By: Caitlin Doemner, Contributor
(For Part 3, click here)
In My Opinion
The Alabama law hits on two large issues in the immigration debate – the relationship between the federal and state government in immigration enforcement, as well as the proper scope for public benefits offered to illegal immigrants.
Federal Authority vs. State Power
As in many other cases, the lawsuits that the Department of Justice has brought against Arizona, Alabama, and other states will bring an issue that ought to be resolved in Congress to the Supreme Court’s docket. Congress (a body of 535 elected officials with distinct views) has exclusive authority to determine immigration policy; not the Supreme Court, a body of 9 appointed members with fairly predictable viewpoints and almost no public accountability. What I fear is that when these lawsuits are brought before the Supreme Court, regardless of what they decide, it will set a significant precedent that will dramatically affect the legislation Congress is able to pass in the future.
In my view, the states are currently within their rights to establish enforcement policies that do not conflict with the federally-established immigration laws. I believe one of the greatest advantages of living in a states-based country is the freedom it allows; states can respond to the different needs of their citizens while remaining unified. If some states, like Oregon and Alaska, wish to become “sanctuary states,” and others, like Arizona and Alabama, wish to practice “attrition through enforcement,” it falls within the rights of the people. Now, by definition, this practice will result in an inconsistent enforcement of laws, with the almost inevitable result of frustration and confusion, but these are secondary to the constitutionality of the matter. My Conclusion: So long as Congress does not prohibit the states from establishing legislation regarding the enforcement of federal policy, they should be allowed to do so.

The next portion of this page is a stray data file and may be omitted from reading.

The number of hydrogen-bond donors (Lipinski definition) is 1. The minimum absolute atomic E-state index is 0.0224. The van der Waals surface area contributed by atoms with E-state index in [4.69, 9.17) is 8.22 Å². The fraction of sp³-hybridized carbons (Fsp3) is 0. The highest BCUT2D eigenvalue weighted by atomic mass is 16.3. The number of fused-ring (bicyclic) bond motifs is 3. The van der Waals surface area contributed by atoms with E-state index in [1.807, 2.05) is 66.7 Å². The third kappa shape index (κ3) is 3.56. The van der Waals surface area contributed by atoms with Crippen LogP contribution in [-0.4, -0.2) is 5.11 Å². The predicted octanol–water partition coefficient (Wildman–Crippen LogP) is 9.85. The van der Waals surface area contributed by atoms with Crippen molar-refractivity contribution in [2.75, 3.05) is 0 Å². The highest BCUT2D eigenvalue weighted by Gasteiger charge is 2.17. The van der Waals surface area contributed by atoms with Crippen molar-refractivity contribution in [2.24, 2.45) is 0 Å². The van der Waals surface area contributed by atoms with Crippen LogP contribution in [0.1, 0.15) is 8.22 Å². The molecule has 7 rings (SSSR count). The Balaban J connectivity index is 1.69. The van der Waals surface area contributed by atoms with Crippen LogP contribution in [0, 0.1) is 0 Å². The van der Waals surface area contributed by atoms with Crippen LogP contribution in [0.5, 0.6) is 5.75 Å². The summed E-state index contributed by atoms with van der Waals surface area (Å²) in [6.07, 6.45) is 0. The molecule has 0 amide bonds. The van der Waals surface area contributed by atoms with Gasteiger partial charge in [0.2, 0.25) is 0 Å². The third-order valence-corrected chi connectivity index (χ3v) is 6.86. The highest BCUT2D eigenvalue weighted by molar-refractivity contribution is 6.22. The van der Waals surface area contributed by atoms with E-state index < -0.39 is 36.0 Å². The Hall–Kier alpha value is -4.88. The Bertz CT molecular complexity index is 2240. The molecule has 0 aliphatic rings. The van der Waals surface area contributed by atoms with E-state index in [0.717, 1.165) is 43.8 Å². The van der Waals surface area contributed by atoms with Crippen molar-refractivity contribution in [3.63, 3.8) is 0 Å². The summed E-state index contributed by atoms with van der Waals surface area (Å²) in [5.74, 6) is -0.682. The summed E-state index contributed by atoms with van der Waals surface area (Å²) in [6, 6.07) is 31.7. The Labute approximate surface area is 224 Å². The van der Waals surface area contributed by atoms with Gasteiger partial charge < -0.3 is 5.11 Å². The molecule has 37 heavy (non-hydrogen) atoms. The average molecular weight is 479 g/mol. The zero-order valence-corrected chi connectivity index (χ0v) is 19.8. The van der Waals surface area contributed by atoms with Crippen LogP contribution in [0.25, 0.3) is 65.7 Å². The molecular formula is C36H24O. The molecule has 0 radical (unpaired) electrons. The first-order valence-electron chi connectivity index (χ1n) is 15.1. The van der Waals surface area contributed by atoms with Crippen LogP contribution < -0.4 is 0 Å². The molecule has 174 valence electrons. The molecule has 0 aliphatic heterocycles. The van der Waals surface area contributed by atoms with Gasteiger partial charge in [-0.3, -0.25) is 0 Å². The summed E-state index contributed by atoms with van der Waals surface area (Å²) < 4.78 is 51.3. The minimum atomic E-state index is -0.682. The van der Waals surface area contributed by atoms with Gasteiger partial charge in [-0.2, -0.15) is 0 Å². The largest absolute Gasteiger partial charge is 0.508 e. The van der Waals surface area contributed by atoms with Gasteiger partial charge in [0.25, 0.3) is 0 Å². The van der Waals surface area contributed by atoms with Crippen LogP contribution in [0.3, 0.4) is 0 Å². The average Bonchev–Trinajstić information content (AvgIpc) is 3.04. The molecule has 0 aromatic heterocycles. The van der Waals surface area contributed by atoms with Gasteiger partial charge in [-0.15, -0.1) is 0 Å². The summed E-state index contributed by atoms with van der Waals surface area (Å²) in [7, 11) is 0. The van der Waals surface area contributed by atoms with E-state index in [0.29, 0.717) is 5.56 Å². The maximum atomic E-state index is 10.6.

Education for Undocumented Residents
What I find ironic is that opponents of states’ rights to enact harsher legislation that is in keeping with federal law are the same people you find supporting states’ rights to enact legislation that opposes federal law, i.e. individuals who want to keep Alabama from passing legislation that mirrors Title 8 advocate giving state funding to undocumented residents which is prohibited according to Title 8.
In order to be consistent, I feel that states should have a right to establish their own legislation regarding college tuition for undocumented students, and therefore I support the DREAM Act’s initiative to eliminate the federal provision denying postsecondary benefits on the basis of residency.
My Conclusion: Let each state’s citizens decide how to allocate their own resources, but these applicants should not be eligible for federal financial aid because it suggests an unsupported unity by the states on this matter.
If you noticed, I didn’t touch deeply on the economic consequences of providing benefits to immigrants, and that is because my research indicated (1) a lack of hard numbers substantiated by actual data, and (2) even where the numbers were available, they were nuanced and difficult to interpret alone. For example, regarding the Alabama state law, Alabama spent an estimated $298 million on immigrants; but immigrants paid an estimated $130 million in state and local taxes (personal income, property, and sales). Add to that the value migrant workers provide farmers in labor alone, and you have very likely evened the cost-benefit playing field. Therefore, I do not feel that economic arguments lend themselves decisively to either side of the debate.
I knew very little about the immigration debate before embarking on this series of articles and honestly did not know where I would land on the issue. Now, at the end of my research, I have decided that I favor making it increasingly difficult to enter the country illegally and increasingly easy to enter legally. As an example of what I mean: Build walls. Increase funding for border security. Allow states to enact harsh measures against illegal immigrants. But also enact the DREAM Act. Create programs that enable migrant workers to work seasonally in the United States and return to their homes when done Streamline the citizen application process to get people through as quickly and safely as possible.
I believe we would see a large increase in economic fecundity if we established a quick and simple tiered approach to working and living legally in the United States. This report about the effect of immigration on American jobs published by AEI supports my belief that immigration has a positive impact on domestic job growth.